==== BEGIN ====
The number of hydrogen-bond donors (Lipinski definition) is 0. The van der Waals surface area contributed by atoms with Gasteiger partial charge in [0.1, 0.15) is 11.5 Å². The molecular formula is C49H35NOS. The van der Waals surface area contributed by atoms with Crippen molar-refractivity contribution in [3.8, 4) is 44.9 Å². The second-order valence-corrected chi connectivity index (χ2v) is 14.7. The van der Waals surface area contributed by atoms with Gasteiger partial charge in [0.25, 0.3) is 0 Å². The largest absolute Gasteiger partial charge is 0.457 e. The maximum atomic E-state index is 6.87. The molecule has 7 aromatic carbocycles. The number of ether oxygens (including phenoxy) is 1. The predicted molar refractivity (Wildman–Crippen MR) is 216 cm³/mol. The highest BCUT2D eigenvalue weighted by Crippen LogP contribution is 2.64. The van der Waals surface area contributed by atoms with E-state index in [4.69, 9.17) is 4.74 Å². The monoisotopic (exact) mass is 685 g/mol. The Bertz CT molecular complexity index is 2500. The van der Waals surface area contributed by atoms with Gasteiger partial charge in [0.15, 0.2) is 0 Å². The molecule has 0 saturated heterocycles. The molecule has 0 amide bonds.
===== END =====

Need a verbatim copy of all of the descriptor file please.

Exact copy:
The number of hydrogen-bond donors (Lipinski definition) is 0. The van der Waals surface area contributed by atoms with Gasteiger partial charge in [0.1, 0.15) is 11.5 Å². The molecular formula is C49H35NOS. The van der Waals surface area contributed by atoms with Crippen molar-refractivity contribution in [3.8, 4) is 44.9 Å². The second-order valence-corrected chi connectivity index (χ2v) is 14.7. The van der Waals surface area contributed by atoms with Gasteiger partial charge in [0.25, 0.3) is 0 Å². The largest absolute Gasteiger partial charge is 0.457 e. The maximum atomic E-state index is 6.87. The molecule has 7 aromatic carbocycles. The number of ether oxygens (including phenoxy) is 1. The predicted molar refractivity (Wildman–Crippen MR) is 216 cm³/mol. The highest BCUT2D eigenvalue weighted by Crippen LogP contribution is 2.64. The van der Waals surface area contributed by atoms with E-state index in [4.69, 9.17) is 4.74 Å². The monoisotopic (exact) mass is 685 g/mol. The Bertz CT molecular complexity index is 2500. The van der Waals surface area contributed by atoms with Gasteiger partial charge in [0.15, 0.2) is 0 Å². The molecule has 0 saturated heterocycles. The molecule has 0 amide bonds.